Luisa Farah Schwartzman
Prof. Luisa Farah Schwartzman’s work investigates how classification and meaning-making around race and ethnicity are implicated in the reproduction of inequality, and in efforts by researchers and contemporary government institutions to track and address the inequalities that have arisen from earlier, and ongoing, exclusionary use of such categories. While much of her work is focused on Brazil, she and her collaborators have also studied other national contexts as well.
One line of her research is about how ideas about race and ethnicity operate in the context of efforts by governments and other institutions to track racial and ethnic inequality and to promote diversity and multiculturalist policies. Some of her prior research examined how race-based affirmative action in universities worked in Brazil, which is a context where the boundaries between “black” and “white” are relatively fuzzy and porous, and where class identities are often more salient than racial ones. In a co-authored paper, she has examined how the statistical category of “people of migration background” got used and re-interpreted in German parliamentary debates so as to acquire ethnic and class connotations.
A second line of research is an effort to incorporate the idea of race as a socially constructed and relational concept into quantitative research about racial inequality. Traditional studies of racial inequality simply add race as an independent variable in regression models. Challenging this approach, Schwartzman’s work has used race as a dependent variable, investigating how social stratification impacts racial classification. In a more recent work, she has used multiple measures of race (racial self-identification, interviewer-assigned skin tone and racial composition of the neighbourhood) to investigate how individual and spacial forms of racialization affect violent victimization in Brazil.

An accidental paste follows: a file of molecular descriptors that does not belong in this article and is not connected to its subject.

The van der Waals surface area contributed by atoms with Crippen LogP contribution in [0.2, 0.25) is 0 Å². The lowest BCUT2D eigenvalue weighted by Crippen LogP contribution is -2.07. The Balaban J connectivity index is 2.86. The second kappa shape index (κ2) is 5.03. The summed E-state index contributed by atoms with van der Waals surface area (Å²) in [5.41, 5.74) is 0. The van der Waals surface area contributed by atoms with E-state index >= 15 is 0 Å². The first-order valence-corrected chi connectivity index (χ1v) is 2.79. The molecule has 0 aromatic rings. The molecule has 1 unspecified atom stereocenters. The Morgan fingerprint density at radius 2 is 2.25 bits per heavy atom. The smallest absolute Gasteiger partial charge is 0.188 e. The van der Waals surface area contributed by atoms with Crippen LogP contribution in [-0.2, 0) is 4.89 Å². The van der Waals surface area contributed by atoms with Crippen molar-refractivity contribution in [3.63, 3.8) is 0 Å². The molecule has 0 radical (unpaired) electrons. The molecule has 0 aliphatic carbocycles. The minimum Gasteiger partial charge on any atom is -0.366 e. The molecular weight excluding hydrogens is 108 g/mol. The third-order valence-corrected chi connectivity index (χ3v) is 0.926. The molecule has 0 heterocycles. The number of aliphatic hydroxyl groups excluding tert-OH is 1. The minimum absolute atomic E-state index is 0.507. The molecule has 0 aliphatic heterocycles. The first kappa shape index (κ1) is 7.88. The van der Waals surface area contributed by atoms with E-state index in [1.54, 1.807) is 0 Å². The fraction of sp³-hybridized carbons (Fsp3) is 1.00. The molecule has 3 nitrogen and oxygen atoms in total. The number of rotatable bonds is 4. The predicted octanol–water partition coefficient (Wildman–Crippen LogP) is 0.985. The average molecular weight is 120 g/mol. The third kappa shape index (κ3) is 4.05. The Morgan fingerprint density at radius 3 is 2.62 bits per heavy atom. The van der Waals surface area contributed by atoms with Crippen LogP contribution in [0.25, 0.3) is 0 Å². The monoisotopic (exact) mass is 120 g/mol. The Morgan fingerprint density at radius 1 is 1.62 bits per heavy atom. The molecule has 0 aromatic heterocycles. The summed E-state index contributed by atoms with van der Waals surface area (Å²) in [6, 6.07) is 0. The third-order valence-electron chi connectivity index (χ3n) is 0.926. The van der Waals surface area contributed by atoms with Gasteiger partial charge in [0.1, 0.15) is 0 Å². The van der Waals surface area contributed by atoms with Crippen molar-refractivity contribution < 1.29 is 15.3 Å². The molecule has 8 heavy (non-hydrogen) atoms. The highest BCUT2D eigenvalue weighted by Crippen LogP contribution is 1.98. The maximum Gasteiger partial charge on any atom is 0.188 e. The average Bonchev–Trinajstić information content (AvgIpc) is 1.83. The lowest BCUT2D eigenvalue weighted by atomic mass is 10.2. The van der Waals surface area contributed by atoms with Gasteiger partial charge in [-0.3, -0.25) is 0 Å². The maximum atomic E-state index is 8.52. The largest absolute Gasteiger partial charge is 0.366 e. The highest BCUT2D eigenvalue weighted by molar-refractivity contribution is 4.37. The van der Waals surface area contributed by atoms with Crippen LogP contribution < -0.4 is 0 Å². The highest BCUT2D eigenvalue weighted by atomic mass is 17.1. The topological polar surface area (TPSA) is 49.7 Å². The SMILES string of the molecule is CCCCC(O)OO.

A third line of research is about the relationship between race, ethnicity and the construction of nation-states (as political and imagined communities) in the Americas. She has recently published work on how European immigrants become Brazilians, in a context where national identity is framed as mixed-race and backward. In another project, she compares Canadian newspaper discourse on multiculturalism with Brazilian newspaper discourse on racial democracy after World War II. Finally, she is currently starting a new book project on the history of colonialism, slavery and race in the Americas that pays attention to the changing relationship between different political communities, built by Europeans, African, Indigenous and their descendants in the Americas, and how they changed over time.
Farah Schwartzman, Luisa. 2021. “Canadian multiculturalism and Brazilian racial democracy in two newspapers: (post-?)colonial entanglements of race, ethnicity, nationhood, and culture.” Latin American and Caribbean Ethnic Studies. https://doi.org/10.1080/17442222.2021.1877874
Schwartzman, Luisa Farah. Forthcoming. “Seeing African and Indigenous States and Societies: Decolonizing and De-grouping Race Scholarships’ Narratives of Conquest and Enslavement in the Early Modern Atlantic World.” Political Power and Social Theory.
Schwartzman, Luisa Farah. 2019. “Color violence, deadly geographies, and the meanings of ‘race’ in Brazil.” Ethnic and Racial Studies.
Schwartzman, Luisa Farah. 2018. “The Integration of the White into the Community of Color, or How the Europeans Became Brazilian in the Twentieth Century.” TRANSMODERNITY: Journal of Peripheral Cultural Production of the Luso-Hispanic World 8.2.
Schwartzman, Luisa Farah and Angela Randolpho Paiva. 2016. “Not Just Racial Quotas: Affirmative Action in Brazilian Higher Education 10 Years Later.” British Journal of Sociology of Education 37,4: 548-566.
Kesler, Christel and Luisa Farah Schwartzman. 2015. “From Multi-Racial Subjects to Multi-Cultural Citizens: Social Stratification and Ethnoracial Classification among Children of Immigrants in the United Kingdom.” International Migration Review 49,3: 790–836.